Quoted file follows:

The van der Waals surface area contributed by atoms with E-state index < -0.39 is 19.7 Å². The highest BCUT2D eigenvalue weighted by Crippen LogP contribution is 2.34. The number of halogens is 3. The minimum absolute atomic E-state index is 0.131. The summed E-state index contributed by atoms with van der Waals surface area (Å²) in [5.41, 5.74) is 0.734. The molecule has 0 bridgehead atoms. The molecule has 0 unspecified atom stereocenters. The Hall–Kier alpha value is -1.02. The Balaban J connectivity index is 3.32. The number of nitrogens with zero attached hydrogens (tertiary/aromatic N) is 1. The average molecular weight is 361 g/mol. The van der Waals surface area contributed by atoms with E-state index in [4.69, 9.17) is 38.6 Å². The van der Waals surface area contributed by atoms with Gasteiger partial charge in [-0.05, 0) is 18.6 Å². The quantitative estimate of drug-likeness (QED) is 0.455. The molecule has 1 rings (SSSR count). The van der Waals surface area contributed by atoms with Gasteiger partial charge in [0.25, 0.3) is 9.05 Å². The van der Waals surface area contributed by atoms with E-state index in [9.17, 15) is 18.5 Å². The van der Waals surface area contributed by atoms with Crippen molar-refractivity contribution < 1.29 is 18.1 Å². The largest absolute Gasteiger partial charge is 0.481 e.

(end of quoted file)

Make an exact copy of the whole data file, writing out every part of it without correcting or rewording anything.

The van der Waals surface area contributed by atoms with E-state index < -0.39 is 19.7 Å². The highest BCUT2D eigenvalue weighted by Crippen LogP contribution is 2.34. The number of halogens is 3. The minimum absolute atomic E-state index is 0.131. The summed E-state index contributed by atoms with van der Waals surface area (Å²) in [5.41, 5.74) is 0.734. The molecule has 0 bridgehead atoms. The molecule has 0 unspecified atom stereocenters. The Hall–Kier alpha value is -1.02. The Balaban J connectivity index is 3.32. The number of nitrogens with zero attached hydrogens (tertiary/aromatic N) is 1. The average molecular weight is 361 g/mol. The van der Waals surface area contributed by atoms with E-state index in [4.69, 9.17) is 38.6 Å². The van der Waals surface area contributed by atoms with Gasteiger partial charge in [-0.05, 0) is 18.6 Å². The quantitative estimate of drug-likeness (QED) is 0.455. The molecule has 1 rings (SSSR count). The van der Waals surface area contributed by atoms with Gasteiger partial charge in [0.25, 0.3) is 9.05 Å². The van der Waals surface area contributed by atoms with E-state index in [9.17, 15) is 18.5 Å². The van der Waals surface area contributed by atoms with Crippen molar-refractivity contribution < 1.29 is 18.1 Å². The largest absolute Gasteiger partial charge is 0.481 e.